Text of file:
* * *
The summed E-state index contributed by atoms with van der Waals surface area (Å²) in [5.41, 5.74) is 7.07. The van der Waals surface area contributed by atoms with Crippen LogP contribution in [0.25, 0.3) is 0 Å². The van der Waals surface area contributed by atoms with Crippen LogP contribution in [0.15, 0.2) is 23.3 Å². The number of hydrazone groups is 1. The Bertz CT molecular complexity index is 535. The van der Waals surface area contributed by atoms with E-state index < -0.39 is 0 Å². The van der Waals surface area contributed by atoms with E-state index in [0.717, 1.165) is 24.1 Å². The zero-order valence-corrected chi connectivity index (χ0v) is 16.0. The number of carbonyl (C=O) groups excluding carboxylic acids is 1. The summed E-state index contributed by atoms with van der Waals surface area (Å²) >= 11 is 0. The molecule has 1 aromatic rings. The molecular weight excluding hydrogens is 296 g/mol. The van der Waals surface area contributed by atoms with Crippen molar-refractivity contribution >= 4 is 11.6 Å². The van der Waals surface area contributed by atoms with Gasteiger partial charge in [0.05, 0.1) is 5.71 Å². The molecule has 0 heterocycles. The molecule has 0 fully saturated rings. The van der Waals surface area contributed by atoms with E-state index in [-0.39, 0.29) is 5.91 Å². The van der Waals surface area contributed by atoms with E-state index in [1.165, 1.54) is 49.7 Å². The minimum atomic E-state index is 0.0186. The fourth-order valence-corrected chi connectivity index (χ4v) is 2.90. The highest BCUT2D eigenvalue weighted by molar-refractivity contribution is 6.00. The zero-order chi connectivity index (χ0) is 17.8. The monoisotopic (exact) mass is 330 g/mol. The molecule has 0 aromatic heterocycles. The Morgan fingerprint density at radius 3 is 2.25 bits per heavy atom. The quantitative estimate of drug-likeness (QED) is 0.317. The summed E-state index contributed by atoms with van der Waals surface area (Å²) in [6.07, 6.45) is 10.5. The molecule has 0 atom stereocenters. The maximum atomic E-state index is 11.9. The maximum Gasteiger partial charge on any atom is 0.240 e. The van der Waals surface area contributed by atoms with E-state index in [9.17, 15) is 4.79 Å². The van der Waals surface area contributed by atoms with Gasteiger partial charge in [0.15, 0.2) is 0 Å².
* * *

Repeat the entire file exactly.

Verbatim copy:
The summed E-state index contributed by atoms with van der Waals surface area (Å²) in [5.41, 5.74) is 7.07. The van der Waals surface area contributed by atoms with Crippen LogP contribution in [0.25, 0.3) is 0 Å². The van der Waals surface area contributed by atoms with Crippen LogP contribution in [0.15, 0.2) is 23.3 Å². The number of hydrazone groups is 1. The Bertz CT molecular complexity index is 535. The van der Waals surface area contributed by atoms with E-state index < -0.39 is 0 Å². The van der Waals surface area contributed by atoms with E-state index in [0.717, 1.165) is 24.1 Å². The zero-order valence-corrected chi connectivity index (χ0v) is 16.0. The number of carbonyl (C=O) groups excluding carboxylic acids is 1. The summed E-state index contributed by atoms with van der Waals surface area (Å²) >= 11 is 0. The molecule has 1 aromatic rings. The molecular weight excluding hydrogens is 296 g/mol. The van der Waals surface area contributed by atoms with Crippen molar-refractivity contribution >= 4 is 11.6 Å². The van der Waals surface area contributed by atoms with Gasteiger partial charge in [0.05, 0.1) is 5.71 Å². The molecule has 0 heterocycles. The molecule has 0 fully saturated rings. The van der Waals surface area contributed by atoms with E-state index in [-0.39, 0.29) is 5.91 Å². The van der Waals surface area contributed by atoms with E-state index in [1.165, 1.54) is 49.7 Å². The minimum atomic E-state index is 0.0186. The fourth-order valence-corrected chi connectivity index (χ4v) is 2.90. The highest BCUT2D eigenvalue weighted by molar-refractivity contribution is 6.00. The zero-order chi connectivity index (χ0) is 17.8. The monoisotopic (exact) mass is 330 g/mol. The molecule has 0 aromatic heterocycles. The Morgan fingerprint density at radius 3 is 2.25 bits per heavy atom. The quantitative estimate of drug-likeness (QED) is 0.317. The summed E-state index contributed by atoms with van der Waals surface area (Å²) in [6.07, 6.45) is 10.5. The molecule has 0 atom stereocenters. The maximum atomic E-state index is 11.9. The maximum Gasteiger partial charge on any atom is 0.240 e. The van der Waals surface area contributed by atoms with E-state index in [9.17, 15) is 4.79 Å². The van der Waals surface area contributed by atoms with Gasteiger partial charge in [0.15, 0.2) is 0 Å².